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İBRAHİM KALIN

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İBRAHİM KALIN
November 14, 2012, Wednesday

Who owns the republic?

Nevzat Tandoğan, the powerful governor of Ankara, is reported to have said to a group of young activists in 1944 that “if we need nationalism, we will bring it; if this country needs communism, we will bring it. Who are you to do any of this?”

This anecdote captures well the authoritarian-Jacobin spirit of the state elites of the early republic. In his absolute self-confidence representing the state, the governor scolds the young activists for going too far in their political views. He would probably have said the same thing to any bureaucrat, poet or scientist if he felt that they were going over the official state line.

The governor’s main message was clear: The state, not some individuals, groups or the ordinary people, own the republic. It looks like this message has stuck with some in Turkey.

The recent events surrounding Republic Day celebrations on Oct. 29 and the anniversary of Atatürk’s death on Nov. 10 have sparked a new debate about who owns the Turkish Republic. The self-authenticating “Kemalists” believe that they are solely entitled to the ownership of the republic because they represent the true values of the republic and its founder, Atatürk.

Coming mostly under the ideological umbrella of the main opposition Republican People’s Party (CHP), they accuse the Justice and Development Party (AK Party) government of undermining the core values of the republic. “People” count for something to the extent to which they accept the Jacobin authority of the republican elites. All else is anti-republic and anti-Atatürk.

Some appear to believe to the point of paranoia that Turkey is being destroyed and will soon disintegrate -- a plan that the Western imperialists are implementing at the hands of the AK Party government. They criticize the government for not following a “national” foreign policy, for succumbing to the demands of the West and for not standing up against the European Union and the US. Even the charge of “Islamism” against the government fits this picture in a Kafkaesque manner: AK Party Islamism, the American-branded “moderate Islam,” is a conspiracy of the Western imperialists to divide Turkey!

Two ironies, among others, stand out. The first is what the self-appointed republican elites make of the word “people.” The basic notion of a republic as a political system ruled by the people does not quite fit their narrow definition. To many of them, ordinary people are ignorant, gullible and open to political manipulation. The results at the polls in national elections do not represent the true will of the people; they confirm the triumph of political populism.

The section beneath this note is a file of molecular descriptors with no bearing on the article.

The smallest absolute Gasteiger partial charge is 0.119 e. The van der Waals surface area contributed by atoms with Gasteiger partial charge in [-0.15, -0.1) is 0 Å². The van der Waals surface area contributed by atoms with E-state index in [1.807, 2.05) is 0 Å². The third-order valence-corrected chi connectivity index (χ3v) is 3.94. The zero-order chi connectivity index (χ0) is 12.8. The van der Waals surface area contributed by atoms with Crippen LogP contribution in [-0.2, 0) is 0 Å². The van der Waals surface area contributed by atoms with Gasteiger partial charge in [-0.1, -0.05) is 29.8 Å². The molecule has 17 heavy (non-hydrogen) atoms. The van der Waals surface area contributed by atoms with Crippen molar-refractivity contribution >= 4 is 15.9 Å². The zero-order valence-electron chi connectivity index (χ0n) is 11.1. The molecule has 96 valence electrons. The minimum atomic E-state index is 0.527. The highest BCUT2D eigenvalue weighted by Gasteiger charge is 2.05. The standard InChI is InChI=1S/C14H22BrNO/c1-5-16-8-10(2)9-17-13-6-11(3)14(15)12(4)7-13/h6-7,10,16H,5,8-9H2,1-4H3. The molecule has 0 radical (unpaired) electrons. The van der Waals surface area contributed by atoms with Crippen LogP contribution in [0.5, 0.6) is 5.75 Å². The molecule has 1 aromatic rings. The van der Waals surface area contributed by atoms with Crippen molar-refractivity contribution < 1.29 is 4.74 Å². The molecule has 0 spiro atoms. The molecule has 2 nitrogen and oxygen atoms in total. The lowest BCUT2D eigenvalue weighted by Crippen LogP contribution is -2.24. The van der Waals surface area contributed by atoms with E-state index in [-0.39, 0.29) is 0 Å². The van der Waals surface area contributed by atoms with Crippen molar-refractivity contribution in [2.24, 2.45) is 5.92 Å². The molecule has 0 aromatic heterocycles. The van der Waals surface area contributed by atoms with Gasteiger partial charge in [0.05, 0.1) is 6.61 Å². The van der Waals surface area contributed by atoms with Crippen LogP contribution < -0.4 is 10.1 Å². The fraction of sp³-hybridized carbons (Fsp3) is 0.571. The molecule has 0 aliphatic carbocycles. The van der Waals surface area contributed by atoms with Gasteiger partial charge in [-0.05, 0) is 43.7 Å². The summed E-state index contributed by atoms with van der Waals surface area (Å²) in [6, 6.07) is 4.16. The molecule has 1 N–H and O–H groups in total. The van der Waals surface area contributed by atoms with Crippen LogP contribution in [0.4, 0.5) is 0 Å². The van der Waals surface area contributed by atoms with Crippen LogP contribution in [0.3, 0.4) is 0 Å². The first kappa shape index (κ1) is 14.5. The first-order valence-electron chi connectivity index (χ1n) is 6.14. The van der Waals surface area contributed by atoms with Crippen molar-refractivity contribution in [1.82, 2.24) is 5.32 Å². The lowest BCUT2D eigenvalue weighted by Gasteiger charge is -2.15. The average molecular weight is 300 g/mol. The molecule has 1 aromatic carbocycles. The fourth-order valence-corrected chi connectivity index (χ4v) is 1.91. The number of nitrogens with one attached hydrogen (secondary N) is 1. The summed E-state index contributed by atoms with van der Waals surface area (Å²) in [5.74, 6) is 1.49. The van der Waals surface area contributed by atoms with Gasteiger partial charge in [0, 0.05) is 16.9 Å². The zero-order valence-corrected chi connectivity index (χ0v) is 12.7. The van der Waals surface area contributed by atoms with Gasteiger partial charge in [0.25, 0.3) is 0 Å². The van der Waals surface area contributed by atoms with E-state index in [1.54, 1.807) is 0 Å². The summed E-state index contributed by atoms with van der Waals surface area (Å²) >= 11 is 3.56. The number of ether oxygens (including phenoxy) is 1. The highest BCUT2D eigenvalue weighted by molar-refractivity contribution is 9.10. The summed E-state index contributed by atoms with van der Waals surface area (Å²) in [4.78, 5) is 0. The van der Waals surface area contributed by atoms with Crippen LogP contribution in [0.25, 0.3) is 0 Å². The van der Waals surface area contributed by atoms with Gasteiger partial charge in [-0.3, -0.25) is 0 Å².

This is obviously an illusionary notion of the people and the republic. You cannot have a republic without the people, and cannot rule a people legitimately without listening to their demands and aspirations, not to speak of their cultural, historical, religious values, etc.

The second irony is the conspiratorial view of the West and the international system. The Kemalist republican elites have traditionally been the trailblazers of modernization-cum-Westernization in Turkey. Acting with a strong Euro-centrism for decades, they have seen Western science, technology, culture, etiquette and politics as the only possibility for Turkey to join the new brave world. This is fair enough given the extraordinary circumstances under which the Ottoman Empire came to an end and the new Turkish Republic was founded.

The irony is how these die-hard Westernizes now have become the greatest foes of the EU and the US, charging them with all sorts of conspiracies against Turkey.

The republic is not the personal property of any particular group, political party or the state. It belongs to the people in the simplest sense of the term. It lives with the people and grows with it. Freezing the republican idea in a particular time period does not make the republic strong, vibrant and dynamic. It creates an imaginary and painful gap between the republic and the people.

The Turkish Republic belongs to the people of Turkey, and to all of it. Its strength lies in its strong connection with the people and their demands for a better, democratic and prosperous country -- an ideal that only a constantly self-renewing and open-minded republic can achieve.

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